The largest British ex-pat population on Tenerife lives in and around the south of the island, predominantly around the Los Cristianos, Playa de Las Américas and Costa Adeje areas. So being involved in English language business, regular trips south are an occupational necessity.
Last Thursday was one of our ‘down south’ days when we leave our home in Puerto de la Cruz and spend the day in the south trying to fit all the things we have to do into one day.
Lunch consisted of a sandwich while sitting on a bench overlooking the beach in Los Cristianos in between getting photos of restaurants for a customer and a lengthy meeting of Tenerife Magazine in the afternoon.
Then it was more restaurant photos, a quickly bolted down pizza and up to El Faro Chill Art in Fañabe for a 7.30 pm launch of Tenerife’s new radio station, Pirate FM.
Climbing the stairs to the chic roof terrace of El Faro, complimentary champagne flute in hand, I looked around at the gathering. I had heard that the event was operating a black and white dress code to complement the pirate theme and so I had chosen to wear white pants and a black T shirt, but there any similarity to the way the assorted female guests looked ended.
Hair was perfectly in place, lips were painted, eyes were freshly and liberally made up, outfits were glamorous and heels were sexy and high.
I, on the other hand, had left home over 8 hours before, during which time my hair hadn’t seen a comb; any pretence of mascara had long since melted into submission; my T shirt had lost its freshly clinging appeal to be replaced by a sadly hanging one and I was wearing flip flops.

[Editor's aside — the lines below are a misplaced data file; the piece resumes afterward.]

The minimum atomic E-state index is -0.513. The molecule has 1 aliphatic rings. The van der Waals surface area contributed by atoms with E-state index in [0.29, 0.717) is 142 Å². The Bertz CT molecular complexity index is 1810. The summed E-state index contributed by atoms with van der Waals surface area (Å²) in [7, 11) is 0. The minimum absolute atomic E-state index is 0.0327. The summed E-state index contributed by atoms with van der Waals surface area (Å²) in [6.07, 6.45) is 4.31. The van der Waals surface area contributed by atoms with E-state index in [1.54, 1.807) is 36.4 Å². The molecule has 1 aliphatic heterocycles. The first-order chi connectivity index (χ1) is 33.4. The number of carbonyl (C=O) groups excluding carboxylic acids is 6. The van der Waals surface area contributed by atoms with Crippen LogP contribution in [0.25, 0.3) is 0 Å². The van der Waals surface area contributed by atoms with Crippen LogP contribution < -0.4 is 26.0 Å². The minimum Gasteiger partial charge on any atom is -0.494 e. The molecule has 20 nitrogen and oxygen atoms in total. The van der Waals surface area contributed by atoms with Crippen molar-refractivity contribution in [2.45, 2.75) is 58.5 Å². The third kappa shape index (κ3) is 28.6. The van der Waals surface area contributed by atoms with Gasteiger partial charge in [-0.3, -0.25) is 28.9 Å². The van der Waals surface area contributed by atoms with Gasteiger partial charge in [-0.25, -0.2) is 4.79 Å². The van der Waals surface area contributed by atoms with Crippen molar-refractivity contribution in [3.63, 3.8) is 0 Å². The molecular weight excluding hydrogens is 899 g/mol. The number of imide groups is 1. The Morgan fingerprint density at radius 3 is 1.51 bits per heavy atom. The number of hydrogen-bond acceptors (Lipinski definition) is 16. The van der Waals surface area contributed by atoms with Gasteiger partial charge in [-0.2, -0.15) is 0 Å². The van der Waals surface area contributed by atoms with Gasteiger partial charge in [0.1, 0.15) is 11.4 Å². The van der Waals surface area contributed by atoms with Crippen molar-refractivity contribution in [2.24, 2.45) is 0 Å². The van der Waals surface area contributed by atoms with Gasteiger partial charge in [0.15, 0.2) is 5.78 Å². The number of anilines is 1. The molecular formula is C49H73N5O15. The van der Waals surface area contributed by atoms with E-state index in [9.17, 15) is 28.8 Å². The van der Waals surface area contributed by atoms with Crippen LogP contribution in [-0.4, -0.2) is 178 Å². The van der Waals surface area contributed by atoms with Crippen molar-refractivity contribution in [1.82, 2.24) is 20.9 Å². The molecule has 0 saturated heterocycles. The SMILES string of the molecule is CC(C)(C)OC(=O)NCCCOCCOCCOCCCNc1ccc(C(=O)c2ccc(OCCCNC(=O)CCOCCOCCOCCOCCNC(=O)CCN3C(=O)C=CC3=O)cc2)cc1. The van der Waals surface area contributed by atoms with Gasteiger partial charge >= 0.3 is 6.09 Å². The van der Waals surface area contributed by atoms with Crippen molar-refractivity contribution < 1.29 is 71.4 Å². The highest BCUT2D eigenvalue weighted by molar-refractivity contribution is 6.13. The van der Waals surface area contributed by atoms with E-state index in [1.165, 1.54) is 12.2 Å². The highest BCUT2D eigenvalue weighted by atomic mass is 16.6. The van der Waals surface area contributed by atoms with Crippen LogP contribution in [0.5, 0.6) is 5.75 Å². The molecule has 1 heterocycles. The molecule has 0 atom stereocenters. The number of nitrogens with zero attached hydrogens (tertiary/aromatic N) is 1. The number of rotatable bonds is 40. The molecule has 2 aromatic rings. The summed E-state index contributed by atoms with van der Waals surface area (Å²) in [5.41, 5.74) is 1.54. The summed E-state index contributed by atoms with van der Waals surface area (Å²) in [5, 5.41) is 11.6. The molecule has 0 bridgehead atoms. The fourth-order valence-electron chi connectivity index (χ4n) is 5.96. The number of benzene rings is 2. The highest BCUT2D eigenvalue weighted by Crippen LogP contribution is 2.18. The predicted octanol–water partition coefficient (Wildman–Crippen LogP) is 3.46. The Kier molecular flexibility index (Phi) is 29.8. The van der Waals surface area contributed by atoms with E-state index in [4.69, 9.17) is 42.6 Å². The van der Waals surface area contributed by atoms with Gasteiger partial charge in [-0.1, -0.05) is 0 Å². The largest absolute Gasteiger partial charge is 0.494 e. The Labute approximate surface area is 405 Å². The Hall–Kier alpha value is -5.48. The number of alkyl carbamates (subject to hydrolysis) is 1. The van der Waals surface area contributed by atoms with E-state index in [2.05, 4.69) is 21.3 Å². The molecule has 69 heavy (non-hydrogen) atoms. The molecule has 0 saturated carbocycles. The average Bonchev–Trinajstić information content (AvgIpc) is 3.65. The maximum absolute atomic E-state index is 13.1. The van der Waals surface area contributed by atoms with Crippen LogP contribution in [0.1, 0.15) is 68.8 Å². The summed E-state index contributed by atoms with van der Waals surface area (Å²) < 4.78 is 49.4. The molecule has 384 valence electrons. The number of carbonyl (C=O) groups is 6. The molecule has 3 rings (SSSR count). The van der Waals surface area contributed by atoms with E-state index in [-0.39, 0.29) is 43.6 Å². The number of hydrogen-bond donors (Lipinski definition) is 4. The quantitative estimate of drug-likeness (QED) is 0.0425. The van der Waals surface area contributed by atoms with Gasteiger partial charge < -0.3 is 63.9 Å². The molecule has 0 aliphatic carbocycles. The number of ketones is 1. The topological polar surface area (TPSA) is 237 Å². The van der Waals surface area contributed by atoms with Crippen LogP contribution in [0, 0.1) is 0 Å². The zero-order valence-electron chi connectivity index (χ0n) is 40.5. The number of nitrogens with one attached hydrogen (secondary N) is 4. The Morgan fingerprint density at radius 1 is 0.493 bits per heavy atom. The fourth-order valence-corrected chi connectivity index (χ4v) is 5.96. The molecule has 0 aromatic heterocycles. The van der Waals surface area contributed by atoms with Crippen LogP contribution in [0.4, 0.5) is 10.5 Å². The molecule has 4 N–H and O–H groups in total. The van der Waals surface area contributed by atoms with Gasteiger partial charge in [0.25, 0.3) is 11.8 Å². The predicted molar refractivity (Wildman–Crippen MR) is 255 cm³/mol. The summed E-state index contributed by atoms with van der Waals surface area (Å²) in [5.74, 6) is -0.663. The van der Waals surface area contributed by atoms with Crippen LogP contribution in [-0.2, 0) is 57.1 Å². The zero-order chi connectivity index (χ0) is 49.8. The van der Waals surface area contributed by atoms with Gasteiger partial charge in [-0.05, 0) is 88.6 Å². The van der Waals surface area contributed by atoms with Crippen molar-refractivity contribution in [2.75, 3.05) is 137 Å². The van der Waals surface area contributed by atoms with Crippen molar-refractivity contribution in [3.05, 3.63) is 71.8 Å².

At one point Jack took a photo of me sandwiched on one side by the über-attractive Head of Sales and Marketing for Pirate FM – Clare Harper – and on the other by the freshly showered and changed, dapper-looking John Beckley. Even as the lens pointed towards us I could feel my body shrinking in anguish, a clear premonition of the contrast between Clare and I asserting itself firmly into my brain.
Sipping a first class red wine with Eric Clapton’s Some day After A While spilling its Blues magic over the stylish surroundings of the roof terrace, I gazed out over the lights of Puerto Colón and Fañabe and then back at the perfumed, glamorous gathering. I remembered vividly how I used to look when I attended similar functions in Britain. My job dictated that I regularly attended gala dinners and glamorous functions and I always looked fabulous; full make up, perfect hair, high heels and sexy clothes. I thought about what vast sums of money I would now be earning had I stayed in Britain and what beautiful outfit I’d be wearing and how I’d look, and for a little while, I wondered if I regretted giving all of that up.
But then I realised that it wasn’t really the lifestyle I missed, it was my youth, and no matter how much make-up I wore or if I traded my flip flops for some killer heels, my youth would still be behind me.
But how much better for it to have been lost in our house beside the banana plantation, in a culture where ageism doesn’t exist and an occupation where I’m judged not by my looks, but by my words.
On the other hand, I wish I’d put some lipstick on…